Behind every great man is a great … wardrobe. Yes, it’s true — at least when it comes to the handsomely clad, professionally accomplished chaps in our new series, Dress for the Job You Want, which profiles more than a few good men who have proven that success is an equation of both substance and style.
They’ve cut their teeth in the fashion industry, climbed the corporate ladder, created their own companies, and conjured plenty of new ideas — and have looked damn good doing it. For these guys, dressing for the occasion is simply part of the gig.
But you don’t have to be a fully suited, buttoned-up show-off to stake your claim in the game, as suave subtlety often wins in the end. And, with our apologies to Mark Twain, it takes a lot more than just clothes to make the man. However, a good sartorial statement can go a long way when it comes to charting your career course.
Hot fashion meets hot rods when it comes to Nick Jaynes. The nattily dressed, self-proclaimed adventurer also happens to be the transportation reporter at Mashable, which basically means he has playdates with everything from Bentleys and Teslas to the new BMW M2 and Nissan GT-R on the daily. It’s a tough job, but someone has to do it.
We caught up with Nick during a quick break from him putting pedal to the metal to learn just how he dresses to impress — whether he’s inside or out of those shiny sets of wheels. One thing’s certain, his style never takes a back seat.
The Cheat Sheet: What is your background and what led you to your current profession?
Nick Jaynes: I worked as an apprentice Volvo mechanic during journalism school. I graduated as the Great Recession started, and without any media jobs to be had, I decided to make my own way — meaning, I wrenched on Volvos during the day and, at night, I worked on my own website producing Top Gear-like car review videos.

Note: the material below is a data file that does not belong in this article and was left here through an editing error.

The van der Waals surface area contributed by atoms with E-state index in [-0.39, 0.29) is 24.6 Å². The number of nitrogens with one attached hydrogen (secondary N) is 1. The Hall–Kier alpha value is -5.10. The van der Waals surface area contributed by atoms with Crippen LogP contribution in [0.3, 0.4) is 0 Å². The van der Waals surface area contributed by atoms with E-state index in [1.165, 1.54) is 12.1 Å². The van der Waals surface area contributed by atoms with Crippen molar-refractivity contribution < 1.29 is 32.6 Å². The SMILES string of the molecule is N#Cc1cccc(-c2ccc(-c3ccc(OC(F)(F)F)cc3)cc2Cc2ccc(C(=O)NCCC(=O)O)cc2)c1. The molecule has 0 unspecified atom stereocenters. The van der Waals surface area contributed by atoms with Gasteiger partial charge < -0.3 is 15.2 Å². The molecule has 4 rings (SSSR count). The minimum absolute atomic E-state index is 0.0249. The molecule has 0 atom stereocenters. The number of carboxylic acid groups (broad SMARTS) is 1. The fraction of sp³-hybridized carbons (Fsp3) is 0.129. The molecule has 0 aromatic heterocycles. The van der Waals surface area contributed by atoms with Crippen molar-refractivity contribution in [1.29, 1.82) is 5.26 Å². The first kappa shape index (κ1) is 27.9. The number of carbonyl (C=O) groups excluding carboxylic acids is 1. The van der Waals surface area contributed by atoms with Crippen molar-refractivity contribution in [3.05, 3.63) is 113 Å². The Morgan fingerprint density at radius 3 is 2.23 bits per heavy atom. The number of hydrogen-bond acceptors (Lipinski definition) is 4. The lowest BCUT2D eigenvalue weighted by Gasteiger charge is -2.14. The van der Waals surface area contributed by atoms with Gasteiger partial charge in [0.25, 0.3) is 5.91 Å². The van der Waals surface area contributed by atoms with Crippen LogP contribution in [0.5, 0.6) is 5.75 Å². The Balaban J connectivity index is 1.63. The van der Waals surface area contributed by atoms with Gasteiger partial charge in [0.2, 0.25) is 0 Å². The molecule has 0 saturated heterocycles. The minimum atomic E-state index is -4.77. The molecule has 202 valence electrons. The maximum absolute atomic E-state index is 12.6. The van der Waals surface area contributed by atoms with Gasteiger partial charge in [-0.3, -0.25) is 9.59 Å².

CS: What do you love most about your current job at Mashable?
NJ: Storytelling… and informing and inspiring people — at least I hope I inspire them.
CS: Favorite part of your 9-to-5 day?
NJ: Pulling into the parking lot and finding my Land Rover Defender hasn’t been stolen (I keep it at work).
CS: Workday essentials?
NJ: Denim with a bit of stretch — and my 8-year-old Treeing Walker Coonhound, Roger.
CS: How do you define your personal style?
NJ: Italian playboy meets American outdoorsman.
CS: Why should all guys care about their personal style?
NJ: It’s amazing what some well-tailored and fashionable clothes can do. Genetics be damned. You can still carry yourself with confidence and own a room with the right outfit.
CS: How do you view the relationship between your clothes and your career?
NJ: Unlike a lot of guys in my industry, I didn’t feel it was appropriate to dress like a 14-year-old skater while driving quarter-million-dollar super-cars. So I decided to invest in looking and dressing the part. As a result, when I pull up somewhere in a Bentley, people believe it’s mine.
CS: Do you believe that success and style go hand-in-hand?
NJ: Totally. Sure, Mark Zuckerberg can wear a hoodie everyday. But he’s a billionaire and doesn’t have to impress. Most of us aren’t. So, if you want to be taken seriously, you have to look the part.
CS: Why do you think it’s important to dress nicely?
NJ: It shows respect — both for yourself and the people around you.
CS: What are some of your signature sartorial statements?
NJ: Pocket squares have apparently become my signature. They’re a quick way to pop some color and look distinctive while also remaining casual, youthful, and laid-back.
CS: Where do you like to spend your off-duty hours?
NJ: In the wilderness somewhere either hiking, mountain biking, or off-roading — with my coonhound in tow.
CS: Best style advice you’ve received?
NJ: There’s no such thing as being “overdressed.”
CS: What are your “style cheats”?
NJ: I have every shirt darted (taken in) — from a $35 oxford to a $190 Italian button-down. It costs a couple bucks but ensures a proper fit. Plus, when you tuck in the shirt, you don’t have to fight with any extra billowy fabric.